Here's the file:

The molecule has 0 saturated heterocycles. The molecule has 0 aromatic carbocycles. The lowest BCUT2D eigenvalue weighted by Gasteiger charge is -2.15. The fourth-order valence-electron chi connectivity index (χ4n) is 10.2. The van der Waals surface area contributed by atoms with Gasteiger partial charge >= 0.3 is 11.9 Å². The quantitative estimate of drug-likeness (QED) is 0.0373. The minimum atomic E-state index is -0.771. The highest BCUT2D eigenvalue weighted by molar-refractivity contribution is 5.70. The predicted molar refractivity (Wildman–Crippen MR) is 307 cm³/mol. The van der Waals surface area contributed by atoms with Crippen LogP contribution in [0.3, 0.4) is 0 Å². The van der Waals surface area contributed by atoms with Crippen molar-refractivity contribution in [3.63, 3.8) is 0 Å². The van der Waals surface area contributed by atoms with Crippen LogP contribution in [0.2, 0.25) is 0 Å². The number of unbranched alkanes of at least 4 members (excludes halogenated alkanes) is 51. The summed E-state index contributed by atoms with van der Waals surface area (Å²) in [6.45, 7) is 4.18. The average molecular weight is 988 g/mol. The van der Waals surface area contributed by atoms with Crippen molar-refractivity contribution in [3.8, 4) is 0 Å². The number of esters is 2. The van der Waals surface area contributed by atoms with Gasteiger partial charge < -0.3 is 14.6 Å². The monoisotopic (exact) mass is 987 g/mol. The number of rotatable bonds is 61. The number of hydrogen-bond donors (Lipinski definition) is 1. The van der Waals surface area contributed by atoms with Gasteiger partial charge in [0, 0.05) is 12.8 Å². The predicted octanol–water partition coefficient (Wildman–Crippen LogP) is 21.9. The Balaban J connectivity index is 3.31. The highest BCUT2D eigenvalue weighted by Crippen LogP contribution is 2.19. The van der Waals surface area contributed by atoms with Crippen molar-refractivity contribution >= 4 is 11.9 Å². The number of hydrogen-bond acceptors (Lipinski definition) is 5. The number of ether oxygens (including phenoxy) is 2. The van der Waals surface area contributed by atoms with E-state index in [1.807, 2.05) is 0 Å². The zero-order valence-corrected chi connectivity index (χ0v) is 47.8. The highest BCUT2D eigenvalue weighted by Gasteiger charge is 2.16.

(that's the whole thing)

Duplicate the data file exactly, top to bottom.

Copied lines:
The molecule has 0 saturated heterocycles. The molecule has 0 aromatic carbocycles. The lowest BCUT2D eigenvalue weighted by Gasteiger charge is -2.15. The fourth-order valence-electron chi connectivity index (χ4n) is 10.2. The van der Waals surface area contributed by atoms with Gasteiger partial charge >= 0.3 is 11.9 Å². The quantitative estimate of drug-likeness (QED) is 0.0373. The minimum atomic E-state index is -0.771. The highest BCUT2D eigenvalue weighted by molar-refractivity contribution is 5.70. The predicted molar refractivity (Wildman–Crippen MR) is 307 cm³/mol. The van der Waals surface area contributed by atoms with Crippen LogP contribution in [0.3, 0.4) is 0 Å². The van der Waals surface area contributed by atoms with Crippen molar-refractivity contribution in [3.63, 3.8) is 0 Å². The van der Waals surface area contributed by atoms with Crippen LogP contribution in [0.2, 0.25) is 0 Å². The number of unbranched alkanes of at least 4 members (excludes halogenated alkanes) is 51. The summed E-state index contributed by atoms with van der Waals surface area (Å²) in [6.45, 7) is 4.18. The average molecular weight is 988 g/mol. The van der Waals surface area contributed by atoms with Crippen molar-refractivity contribution in [3.8, 4) is 0 Å². The number of esters is 2. The van der Waals surface area contributed by atoms with Gasteiger partial charge < -0.3 is 14.6 Å². The monoisotopic (exact) mass is 987 g/mol. The number of rotatable bonds is 61. The number of hydrogen-bond donors (Lipinski definition) is 1. The van der Waals surface area contributed by atoms with Gasteiger partial charge in [0, 0.05) is 12.8 Å². The predicted octanol–water partition coefficient (Wildman–Crippen LogP) is 21.9. The Balaban J connectivity index is 3.31. The highest BCUT2D eigenvalue weighted by Crippen LogP contribution is 2.19. The van der Waals surface area contributed by atoms with Crippen molar-refractivity contribution >= 4 is 11.9 Å². The number of hydrogen-bond acceptors (Lipinski definition) is 5. The number of ether oxygens (including phenoxy) is 2. The van der Waals surface area contributed by atoms with E-state index in [1.807, 2.05) is 0 Å². The zero-order valence-corrected chi connectivity index (χ0v) is 47.8. The highest BCUT2D eigenvalue weighted by Gasteiger charge is 2.16.